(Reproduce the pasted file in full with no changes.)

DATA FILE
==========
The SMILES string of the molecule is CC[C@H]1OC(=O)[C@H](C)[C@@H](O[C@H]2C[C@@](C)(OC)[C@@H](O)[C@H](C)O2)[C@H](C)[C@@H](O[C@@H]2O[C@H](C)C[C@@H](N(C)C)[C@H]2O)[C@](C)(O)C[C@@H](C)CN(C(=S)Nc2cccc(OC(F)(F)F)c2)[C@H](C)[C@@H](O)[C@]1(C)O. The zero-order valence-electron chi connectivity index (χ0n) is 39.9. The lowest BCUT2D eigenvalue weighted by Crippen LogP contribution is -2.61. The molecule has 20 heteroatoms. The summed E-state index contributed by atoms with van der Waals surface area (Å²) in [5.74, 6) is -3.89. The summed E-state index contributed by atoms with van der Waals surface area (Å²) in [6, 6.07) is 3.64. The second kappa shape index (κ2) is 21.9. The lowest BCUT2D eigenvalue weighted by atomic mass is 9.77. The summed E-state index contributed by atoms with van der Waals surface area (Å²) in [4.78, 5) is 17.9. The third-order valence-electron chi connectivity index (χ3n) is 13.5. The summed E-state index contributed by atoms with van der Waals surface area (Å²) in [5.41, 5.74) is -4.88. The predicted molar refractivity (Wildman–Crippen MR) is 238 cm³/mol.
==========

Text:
The SMILES string of the molecule is CC[C@H]1OC(=O)[C@H](C)[C@@H](O[C@H]2C[C@@](C)(OC)[C@@H](O)[C@H](C)O2)[C@H](C)[C@@H](O[C@@H]2O[C@H](C)C[C@@H](N(C)C)[C@H]2O)[C@](C)(O)C[C@@H](C)CN(C(=S)Nc2cccc(OC(F)(F)F)c2)[C@H](C)[C@@H](O)[C@]1(C)O. The zero-order valence-electron chi connectivity index (χ0n) is 39.9. The lowest BCUT2D eigenvalue weighted by Crippen LogP contribution is -2.61. The molecule has 20 heteroatoms. The summed E-state index contributed by atoms with van der Waals surface area (Å²) in [5.74, 6) is -3.89. The summed E-state index contributed by atoms with van der Waals surface area (Å²) in [6, 6.07) is 3.64. The second kappa shape index (κ2) is 21.9. The lowest BCUT2D eigenvalue weighted by atomic mass is 9.77. The summed E-state index contributed by atoms with van der Waals surface area (Å²) in [4.78, 5) is 17.9. The third-order valence-electron chi connectivity index (χ3n) is 13.5. The summed E-state index contributed by atoms with van der Waals surface area (Å²) in [5.41, 5.74) is -4.88. The predicted molar refractivity (Wildman–Crippen MR) is 238 cm³/mol.